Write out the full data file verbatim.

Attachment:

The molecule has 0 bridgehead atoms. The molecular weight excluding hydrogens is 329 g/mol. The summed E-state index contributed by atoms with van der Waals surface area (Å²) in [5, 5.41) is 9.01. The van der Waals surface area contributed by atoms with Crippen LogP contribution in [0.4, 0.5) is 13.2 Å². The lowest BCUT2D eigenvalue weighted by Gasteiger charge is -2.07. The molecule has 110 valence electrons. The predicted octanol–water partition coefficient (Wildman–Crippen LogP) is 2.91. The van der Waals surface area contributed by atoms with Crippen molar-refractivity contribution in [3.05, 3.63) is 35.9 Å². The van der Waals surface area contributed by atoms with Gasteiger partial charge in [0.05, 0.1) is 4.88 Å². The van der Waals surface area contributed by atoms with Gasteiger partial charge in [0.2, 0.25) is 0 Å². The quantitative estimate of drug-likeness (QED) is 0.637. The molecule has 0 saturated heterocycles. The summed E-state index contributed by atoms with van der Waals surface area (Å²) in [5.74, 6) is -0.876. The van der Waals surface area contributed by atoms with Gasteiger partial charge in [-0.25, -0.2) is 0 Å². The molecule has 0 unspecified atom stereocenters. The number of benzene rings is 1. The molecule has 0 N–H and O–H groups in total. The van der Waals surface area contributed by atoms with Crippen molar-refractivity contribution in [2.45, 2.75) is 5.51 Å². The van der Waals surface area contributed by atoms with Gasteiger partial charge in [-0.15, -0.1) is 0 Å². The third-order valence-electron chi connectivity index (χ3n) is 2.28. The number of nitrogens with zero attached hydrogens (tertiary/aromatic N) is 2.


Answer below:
The molecule has 0 bridgehead atoms. The molecular weight excluding hydrogens is 329 g/mol. The summed E-state index contributed by atoms with van der Waals surface area (Å²) in [5, 5.41) is 9.01. The van der Waals surface area contributed by atoms with Crippen LogP contribution in [0.4, 0.5) is 13.2 Å². The lowest BCUT2D eigenvalue weighted by Gasteiger charge is -2.07. The molecule has 110 valence electrons. The predicted octanol–water partition coefficient (Wildman–Crippen LogP) is 2.91. The van der Waals surface area contributed by atoms with Crippen molar-refractivity contribution in [3.05, 3.63) is 35.9 Å². The van der Waals surface area contributed by atoms with Gasteiger partial charge in [0.05, 0.1) is 4.88 Å². The van der Waals surface area contributed by atoms with Gasteiger partial charge in [0.2, 0.25) is 0 Å². The quantitative estimate of drug-likeness (QED) is 0.637. The molecule has 0 saturated heterocycles. The summed E-state index contributed by atoms with van der Waals surface area (Å²) in [5.74, 6) is -0.876. The van der Waals surface area contributed by atoms with Gasteiger partial charge in [-0.25, -0.2) is 0 Å². The molecule has 0 unspecified atom stereocenters. The number of benzene rings is 1. The molecule has 0 N–H and O–H groups in total. The van der Waals surface area contributed by atoms with Crippen molar-refractivity contribution in [2.45, 2.75) is 5.51 Å². The van der Waals surface area contributed by atoms with Gasteiger partial charge in [-0.15, -0.1) is 0 Å². The third-order valence-electron chi connectivity index (χ3n) is 2.28. The number of nitrogens with zero attached hydrogens (tertiary/aromatic N) is 2.